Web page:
This calls for a frog story:
A...disquieting development was reported by the New York Times in 1992 in
an article entitled "The Silence of the Frogs." At an international
conference on herpetology (the study of amphibians and reptiles), while
1,300 participants gave hundreds of official papers on specialized
subjects, none had focused on the total picture. Pieced together informally
in the hallways and in the lunch lines ath the conference was the fact that
frogs are disappearing from the face of the earth at an inexplicably rapid
rate. Even more disturbing was the conclusion that these populations are
crashing not merely in regions where there are known industrial toxins, but
also in pristine regions where there is abundant food and no known sources
of pollution. The implications of such a die-off go beyond frogs. The human
endocrine system is remarkably similar to that of fish, birds, and
wildlife; it is, from an evolutionary point of view, an ancient system. If
endocrine and immune systems are failing and breaking down at lower levels
of the animal kingdom, we may be similary vulnerable. The reason we may not
yet be experiencing the same types of breakdown seen in other species is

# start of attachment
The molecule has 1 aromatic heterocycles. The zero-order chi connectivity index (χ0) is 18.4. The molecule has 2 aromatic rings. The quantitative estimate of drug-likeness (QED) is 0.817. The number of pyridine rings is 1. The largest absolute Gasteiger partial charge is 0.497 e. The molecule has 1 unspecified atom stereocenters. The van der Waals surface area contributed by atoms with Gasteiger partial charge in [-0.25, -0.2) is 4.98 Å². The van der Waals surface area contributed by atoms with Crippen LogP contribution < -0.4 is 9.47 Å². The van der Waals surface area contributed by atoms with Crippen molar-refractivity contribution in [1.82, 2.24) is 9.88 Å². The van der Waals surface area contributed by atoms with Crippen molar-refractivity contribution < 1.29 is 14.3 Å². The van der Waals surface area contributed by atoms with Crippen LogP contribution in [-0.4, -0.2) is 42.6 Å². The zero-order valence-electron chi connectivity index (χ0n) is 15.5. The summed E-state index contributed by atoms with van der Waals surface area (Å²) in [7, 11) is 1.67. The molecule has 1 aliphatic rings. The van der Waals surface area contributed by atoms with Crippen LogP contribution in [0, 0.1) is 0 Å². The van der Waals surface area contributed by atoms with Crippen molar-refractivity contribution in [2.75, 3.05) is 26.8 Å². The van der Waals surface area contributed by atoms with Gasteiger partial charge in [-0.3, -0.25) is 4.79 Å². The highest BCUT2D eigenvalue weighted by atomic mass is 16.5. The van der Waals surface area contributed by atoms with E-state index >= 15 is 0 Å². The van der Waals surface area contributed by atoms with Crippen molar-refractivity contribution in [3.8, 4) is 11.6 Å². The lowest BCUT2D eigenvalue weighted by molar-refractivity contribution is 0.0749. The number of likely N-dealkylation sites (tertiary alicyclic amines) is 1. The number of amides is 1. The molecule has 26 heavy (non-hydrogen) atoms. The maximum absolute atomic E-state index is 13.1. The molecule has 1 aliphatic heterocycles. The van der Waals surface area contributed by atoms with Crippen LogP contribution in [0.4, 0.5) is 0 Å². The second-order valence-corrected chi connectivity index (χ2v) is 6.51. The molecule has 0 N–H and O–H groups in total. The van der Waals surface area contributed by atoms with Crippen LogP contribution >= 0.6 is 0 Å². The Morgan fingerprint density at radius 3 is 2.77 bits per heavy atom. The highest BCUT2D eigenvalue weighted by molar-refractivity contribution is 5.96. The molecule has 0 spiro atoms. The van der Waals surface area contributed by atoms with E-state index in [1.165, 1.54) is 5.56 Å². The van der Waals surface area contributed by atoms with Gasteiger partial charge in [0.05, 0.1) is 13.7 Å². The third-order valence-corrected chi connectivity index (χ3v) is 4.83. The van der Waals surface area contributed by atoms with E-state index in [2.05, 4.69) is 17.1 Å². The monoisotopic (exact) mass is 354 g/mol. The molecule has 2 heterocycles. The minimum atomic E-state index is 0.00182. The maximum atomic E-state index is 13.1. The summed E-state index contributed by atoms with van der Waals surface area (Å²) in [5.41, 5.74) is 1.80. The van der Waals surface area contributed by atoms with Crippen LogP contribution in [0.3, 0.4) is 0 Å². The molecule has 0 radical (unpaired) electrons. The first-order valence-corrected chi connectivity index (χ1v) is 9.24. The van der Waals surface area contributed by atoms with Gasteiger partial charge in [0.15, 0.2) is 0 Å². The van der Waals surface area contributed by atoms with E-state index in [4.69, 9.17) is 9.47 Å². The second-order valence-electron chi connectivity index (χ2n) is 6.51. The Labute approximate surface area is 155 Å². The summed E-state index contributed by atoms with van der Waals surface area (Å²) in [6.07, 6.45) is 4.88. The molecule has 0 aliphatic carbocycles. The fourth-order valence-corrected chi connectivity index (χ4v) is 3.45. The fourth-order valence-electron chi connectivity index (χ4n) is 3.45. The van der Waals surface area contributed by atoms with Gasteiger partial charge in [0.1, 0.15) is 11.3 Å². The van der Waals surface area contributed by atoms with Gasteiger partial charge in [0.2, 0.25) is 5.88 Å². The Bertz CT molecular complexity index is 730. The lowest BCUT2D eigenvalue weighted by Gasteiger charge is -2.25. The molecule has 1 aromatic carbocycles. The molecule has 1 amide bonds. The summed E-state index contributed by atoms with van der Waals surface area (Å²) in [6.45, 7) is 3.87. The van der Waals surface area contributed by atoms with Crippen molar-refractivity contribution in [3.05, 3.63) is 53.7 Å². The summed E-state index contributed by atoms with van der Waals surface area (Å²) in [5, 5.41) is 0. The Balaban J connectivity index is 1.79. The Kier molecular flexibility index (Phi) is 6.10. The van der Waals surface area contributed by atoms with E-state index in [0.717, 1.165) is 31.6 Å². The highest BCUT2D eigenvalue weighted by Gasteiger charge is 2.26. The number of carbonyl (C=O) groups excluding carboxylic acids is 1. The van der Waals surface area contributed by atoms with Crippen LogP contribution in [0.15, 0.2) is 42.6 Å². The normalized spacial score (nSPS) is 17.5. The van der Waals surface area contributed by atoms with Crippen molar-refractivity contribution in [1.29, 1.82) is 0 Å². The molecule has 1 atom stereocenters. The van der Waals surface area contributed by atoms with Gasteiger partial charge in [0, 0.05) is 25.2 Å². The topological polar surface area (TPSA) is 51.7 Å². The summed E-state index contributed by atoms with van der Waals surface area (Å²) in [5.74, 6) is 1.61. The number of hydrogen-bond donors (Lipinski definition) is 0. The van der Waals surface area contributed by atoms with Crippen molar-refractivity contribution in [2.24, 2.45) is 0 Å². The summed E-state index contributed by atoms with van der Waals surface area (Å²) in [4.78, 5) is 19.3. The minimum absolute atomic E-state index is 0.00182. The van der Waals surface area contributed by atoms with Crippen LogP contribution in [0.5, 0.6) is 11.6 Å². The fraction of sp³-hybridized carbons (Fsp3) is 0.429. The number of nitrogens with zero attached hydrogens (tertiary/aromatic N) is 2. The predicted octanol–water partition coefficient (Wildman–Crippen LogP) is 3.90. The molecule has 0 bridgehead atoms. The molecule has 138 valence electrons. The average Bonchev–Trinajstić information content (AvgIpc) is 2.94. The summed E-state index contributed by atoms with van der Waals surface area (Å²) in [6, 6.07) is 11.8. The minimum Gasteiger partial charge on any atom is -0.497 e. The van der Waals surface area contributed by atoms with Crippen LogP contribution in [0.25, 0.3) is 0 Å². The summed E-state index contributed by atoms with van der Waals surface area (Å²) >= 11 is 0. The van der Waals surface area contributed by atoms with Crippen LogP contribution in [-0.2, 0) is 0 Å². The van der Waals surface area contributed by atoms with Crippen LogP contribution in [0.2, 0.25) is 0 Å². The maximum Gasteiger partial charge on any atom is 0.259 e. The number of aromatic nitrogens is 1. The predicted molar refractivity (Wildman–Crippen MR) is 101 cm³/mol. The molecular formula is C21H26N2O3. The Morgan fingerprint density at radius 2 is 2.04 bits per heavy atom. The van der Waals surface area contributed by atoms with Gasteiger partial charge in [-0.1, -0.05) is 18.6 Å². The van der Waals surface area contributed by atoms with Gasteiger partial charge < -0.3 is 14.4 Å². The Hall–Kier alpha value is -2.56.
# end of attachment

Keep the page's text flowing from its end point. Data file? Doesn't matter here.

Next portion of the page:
because we gestate and breed comparatively rather slowly. On complex
biological levels such as ours, bad news travels unhurriedly, but it
eventually arrives. In other words, something unusual and inauspicious may
be occurring globally at all levels of biological development: a
fundamental decline that we are only beginning to comprehend and that our
efforts at "environmentalism" have failed to address.
From this perspective, recycling aluminum cans in the company cafeteria and
ceremonial tree plantings are about as effective as bailing out the Titanic
with teaspoons. While recycling and tree planting are good and necessary
ideas, they are woefully inadequate. How can business itself survive a
continued pattern of worldwide degradation in living systems? What is the
logic of extracting diminishing resources in order to create capital to
finance more consumption and demand on those same diminishing resources?
How do we imagine our future when our commercial systems conflict with
everything nature teaches us?
Paul Hawken, The Ecology of Commerce, A Declaration of Sustainability.
We have chosen the frog as the totem of the Right Livelihood zone,
or should we say, the frog has chosen us?
A Thousand Friends of Frogs